Transportation and the George Massey Tunnel were hot topics Friday as Premier Christy Clark made a short visit to South Delta.
Clark was in Ladner for a women's town hall meeting at the Delta Town & Country Inn hosted by the Delta Chamber of Commerce.
After making a few remarks, Clark opened up the meeting to the 50 or so women in attendance for comments and questions.
Delta Mayor Lois Jackson was the first to speak and stressed to the premier that action on the traffic congestion around the tunnel is needed.
"I have to get a plug in for the Massey Tunnel," she said, adding the municipality is aware of the impending growth in the area and the potential impacts on traffic.
"We're looking at a lot of traffic coming so we're just trying to get in ahead of the curve."
A local business owner told Clark her company has difficulty attracting and retaining employees from the north side of the tunnel due to the daily traffic tie-ups.
She said the company is looking at moving into the Tilbury industrial area and some employees now have concerns about the South Fraser Perimeter Road and the fact that it has been designed with intersections instead of interchanges through the River Road stretch.
"These traffic issues stunt our growth here in Delta," she said.
Heather Colls from Mothers Against Power Poles continued the group's lobbying efforts to have the higher voltage power poles in Tsawwassen removed and the lines buried and shielded. She also told the premier that many in the community are concerned about the SFPR and the loss of agricultural land.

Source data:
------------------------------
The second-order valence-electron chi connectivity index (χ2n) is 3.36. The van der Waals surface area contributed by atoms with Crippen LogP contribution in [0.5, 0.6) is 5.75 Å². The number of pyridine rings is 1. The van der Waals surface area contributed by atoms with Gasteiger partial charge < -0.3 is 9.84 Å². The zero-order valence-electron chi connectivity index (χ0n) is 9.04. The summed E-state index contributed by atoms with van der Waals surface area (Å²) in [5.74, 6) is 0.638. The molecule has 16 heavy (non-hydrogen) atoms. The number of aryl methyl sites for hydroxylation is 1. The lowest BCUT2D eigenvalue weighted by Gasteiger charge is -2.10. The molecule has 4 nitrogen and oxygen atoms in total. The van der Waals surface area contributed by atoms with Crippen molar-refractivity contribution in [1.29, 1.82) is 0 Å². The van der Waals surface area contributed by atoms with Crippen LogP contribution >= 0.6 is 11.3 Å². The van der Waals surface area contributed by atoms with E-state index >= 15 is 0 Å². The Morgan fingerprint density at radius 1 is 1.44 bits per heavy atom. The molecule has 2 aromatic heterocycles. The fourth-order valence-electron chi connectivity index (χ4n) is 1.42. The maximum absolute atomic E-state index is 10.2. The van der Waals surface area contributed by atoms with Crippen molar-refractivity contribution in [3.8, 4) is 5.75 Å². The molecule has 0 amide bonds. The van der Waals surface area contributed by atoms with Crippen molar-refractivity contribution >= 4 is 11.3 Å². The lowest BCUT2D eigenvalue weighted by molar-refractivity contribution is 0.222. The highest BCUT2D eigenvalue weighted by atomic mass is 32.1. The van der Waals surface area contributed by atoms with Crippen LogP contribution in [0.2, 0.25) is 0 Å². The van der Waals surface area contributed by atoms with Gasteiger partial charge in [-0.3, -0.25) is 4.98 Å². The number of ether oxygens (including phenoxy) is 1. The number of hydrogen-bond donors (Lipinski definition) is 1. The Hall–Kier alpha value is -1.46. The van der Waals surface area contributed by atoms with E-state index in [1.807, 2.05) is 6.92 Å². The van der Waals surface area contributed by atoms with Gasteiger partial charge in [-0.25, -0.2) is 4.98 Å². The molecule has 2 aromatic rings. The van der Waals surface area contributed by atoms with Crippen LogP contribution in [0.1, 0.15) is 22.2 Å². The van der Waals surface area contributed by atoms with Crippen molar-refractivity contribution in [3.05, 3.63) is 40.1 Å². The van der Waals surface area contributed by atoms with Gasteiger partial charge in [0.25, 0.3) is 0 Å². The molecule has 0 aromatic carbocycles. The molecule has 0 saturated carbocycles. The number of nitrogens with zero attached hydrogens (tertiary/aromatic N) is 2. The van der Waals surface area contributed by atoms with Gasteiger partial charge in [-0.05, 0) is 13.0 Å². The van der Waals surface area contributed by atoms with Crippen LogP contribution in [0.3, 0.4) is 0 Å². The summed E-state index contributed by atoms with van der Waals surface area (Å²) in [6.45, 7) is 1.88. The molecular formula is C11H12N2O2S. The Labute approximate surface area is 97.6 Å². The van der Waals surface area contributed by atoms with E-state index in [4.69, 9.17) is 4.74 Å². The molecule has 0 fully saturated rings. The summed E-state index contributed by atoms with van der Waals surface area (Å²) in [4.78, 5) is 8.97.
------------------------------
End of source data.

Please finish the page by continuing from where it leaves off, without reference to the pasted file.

Others in the crowd raised concerns about social assistance funding for low-income individuals and families, a lack of funding and resources for families with children with special needs, and cuts to education funding.
The answer to many of the concerns, Clark said, is a strong economy.
"The only way we can do that is to continue to grow the economy," she said, adding that once the province balances the budget the government can start looking at where to allocate funds.
Clark has been holding town hall-style meetings throughout the province since last summer. She was in Ladner last August for a meeting with constituents as well as business and community leaders. Some forums have been open to all, while others she has made women-only events.
"There's a reason I do this," she said. "I notice that conversations happen differently when it's just women in the room."
The premier said she holds the meetings as a way to work at rebuilding trust between the public and government, something, she said, that took a big hit after the announcement and implementation of the HST.
"People were justifiably mad about the HST," she said.
Outside the hotel, a small group of protesters from the Musqueam First Nation gathered hoping to bring their message to the premier. The band has been lobbying the government for several months to stop construction work in Vancouver's south end in an area that is part of an historical aboriginal burial ground and village site.
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